The field offers high job growth, great salary potential, and a lot of advancement opportunities. But where do you start? How you know if it’s right for you?
We spoke to Rodney Paul, a sports economist and professor in the Department of Sport Management at the David B. Falk College of Sport and Human Dynamics at Syracuse University. He’s also the faculty advisor to the Baseball Statistics and Sabermetrics Club.
Here is a look at what he had to say about preparing for a sports analytics program and pursuing one of the best areas of sports jobs:
What Successful Students Do
Some people might not realize the level of expertise and knowledge you need to be successful in a sports analytics college program. The coursework can be daunting if your strengths don’t align with what you will be studying and doing in your day-to-day.
From Paul’s experience, he’s seen many students succeed in his classes, which include courses on analyzing hockey and baseball organization, sport data analysis, and baseball data analysis.
“The characteristics I see in successful students in our program consist of mathematical aptitude and excellent computer software and database skills,” he said. “Another important trait is the ability to effectively communicate results to different audiences.”
This is the nature of the job. You’re not only crunching numbers and diving into databases, you’re also reporting results to different groups of people. Whoever you’re presenting information to might have a limited understanding of data. Breaking down complex concepts into simpler terms is essential to your success in this career.
The Most Common Mistake
You’re bound to make mistakes when you pursue any sports jobs. In fact, mistakes are often great learning opportunities for you.
However, when it comes to pursuing your education, you want to be prepared and able to manage the workload to avoid a sinking GPA or wasting your time and money on classes you drop out of.
More importantly, you want to ensure that you’re getting into your field for the right reasons and understand that building a career is different than following something you love.
“If a student likes sports and sports statistics, that does not always translate into successfully using big data analytics,” Paul said, before reiterating the importance of math and computer skills.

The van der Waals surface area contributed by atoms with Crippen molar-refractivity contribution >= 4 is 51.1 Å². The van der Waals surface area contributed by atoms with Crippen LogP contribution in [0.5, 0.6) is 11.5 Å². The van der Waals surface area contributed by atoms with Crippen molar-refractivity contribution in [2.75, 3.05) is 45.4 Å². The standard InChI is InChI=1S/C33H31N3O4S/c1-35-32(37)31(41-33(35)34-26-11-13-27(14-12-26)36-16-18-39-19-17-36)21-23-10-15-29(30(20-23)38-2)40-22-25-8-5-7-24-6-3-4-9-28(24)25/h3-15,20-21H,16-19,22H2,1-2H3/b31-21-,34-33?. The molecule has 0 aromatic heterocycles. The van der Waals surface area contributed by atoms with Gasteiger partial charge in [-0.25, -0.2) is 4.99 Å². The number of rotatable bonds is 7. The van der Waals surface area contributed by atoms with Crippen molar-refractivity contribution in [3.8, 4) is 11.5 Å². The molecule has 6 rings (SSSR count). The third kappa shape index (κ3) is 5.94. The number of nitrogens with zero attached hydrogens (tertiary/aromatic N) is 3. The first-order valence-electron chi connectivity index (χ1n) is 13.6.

Before you pursue this field, conduct research so you have a clear understanding of what big data analytics actually looks like. Connect with current professionals, join professional or student organizations, and conduct informational interviews. This might even open doors for you to shadow a few people so you see the day-to-day in various sports jobs related to analytics.
How to Prepare for the Program
Earning acceptance into a sports analytics program is a big step in the right direction, but you want to feel prepared to earn high grades and grow. Paul had some simple advice for aspiring students.
“Students should take as much high-level mathematics as possible,” he said. “In addition, taking courses in Excel, Databases, SQL, R, Python, and similar focuses will be very useful. Staying current with sport research and player/team statistics is also important to know where the industry is and where it is heading.”
If you’re not currently enrolled in college courses, consider online resources like Coursera or Udemy. Also, sign up for one of the best free resources online — Codecademy. It’s highly interactive and offers a supportive community, so it’s perfect for all levels.
The Benefits of a Sports Analytics Program
With sports jobs continually evolving at an incredible rate, you want to enter your career ready for the long haul. Enrolling in a sports analytics program is the best first step for your career.
“Our students are required to take high-level math, computer, business, communication, and foreign language courses to prepare them for the future of the industry,” Paul said.
“The mathematical and computer courses allow them to effectively model and work with data, the business background provides a foundation for the determination of prices and sales figures, and the communication and foreign language courses help them to explain their findings to an audience across the world.”
Hands-on experience is a big part of the Syracuse program, and they also focus on encouraging collaboration. “In addition to the courses,” he said, “our students work on group projects, compete in analytics competitions, and make presentations to industry professionals to help prepare them for a future in the analytics field.”
Sports analytics is the future of the industry. Where do you fit in?
How are you preparing for your sports analytics career? Share in the comments below!